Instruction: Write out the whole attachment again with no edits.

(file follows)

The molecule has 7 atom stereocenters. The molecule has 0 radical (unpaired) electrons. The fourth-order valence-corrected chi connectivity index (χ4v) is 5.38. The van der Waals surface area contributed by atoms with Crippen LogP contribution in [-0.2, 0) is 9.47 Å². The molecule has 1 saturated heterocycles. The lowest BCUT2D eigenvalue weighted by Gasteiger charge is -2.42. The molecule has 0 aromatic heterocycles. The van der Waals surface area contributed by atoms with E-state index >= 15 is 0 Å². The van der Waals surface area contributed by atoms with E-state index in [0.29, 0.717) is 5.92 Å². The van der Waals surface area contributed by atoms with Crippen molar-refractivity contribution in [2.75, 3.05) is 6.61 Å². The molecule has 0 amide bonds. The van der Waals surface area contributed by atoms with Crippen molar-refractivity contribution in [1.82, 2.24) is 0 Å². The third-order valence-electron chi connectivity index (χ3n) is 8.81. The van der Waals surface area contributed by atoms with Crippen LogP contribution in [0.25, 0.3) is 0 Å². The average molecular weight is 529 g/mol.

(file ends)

The molecule has 7 atom stereocenters. The molecule has 0 radical (unpaired) electrons. The fourth-order valence-corrected chi connectivity index (χ4v) is 5.38. The van der Waals surface area contributed by atoms with Crippen LogP contribution in [-0.2, 0) is 9.47 Å². The molecule has 1 saturated heterocycles. The lowest BCUT2D eigenvalue weighted by Gasteiger charge is -2.42. The molecule has 0 aromatic heterocycles. The van der Waals surface area contributed by atoms with E-state index >= 15 is 0 Å². The van der Waals surface area contributed by atoms with E-state index in [0.29, 0.717) is 5.92 Å². The van der Waals surface area contributed by atoms with Crippen molar-refractivity contribution in [2.75, 3.05) is 6.61 Å². The molecule has 0 amide bonds. The van der Waals surface area contributed by atoms with Crippen molar-refractivity contribution in [1.82, 2.24) is 0 Å². The third-order valence-electron chi connectivity index (χ3n) is 8.81. The van der Waals surface area contributed by atoms with Crippen LogP contribution in [0.25, 0.3) is 0 Å². The average molecular weight is 529 g/mol.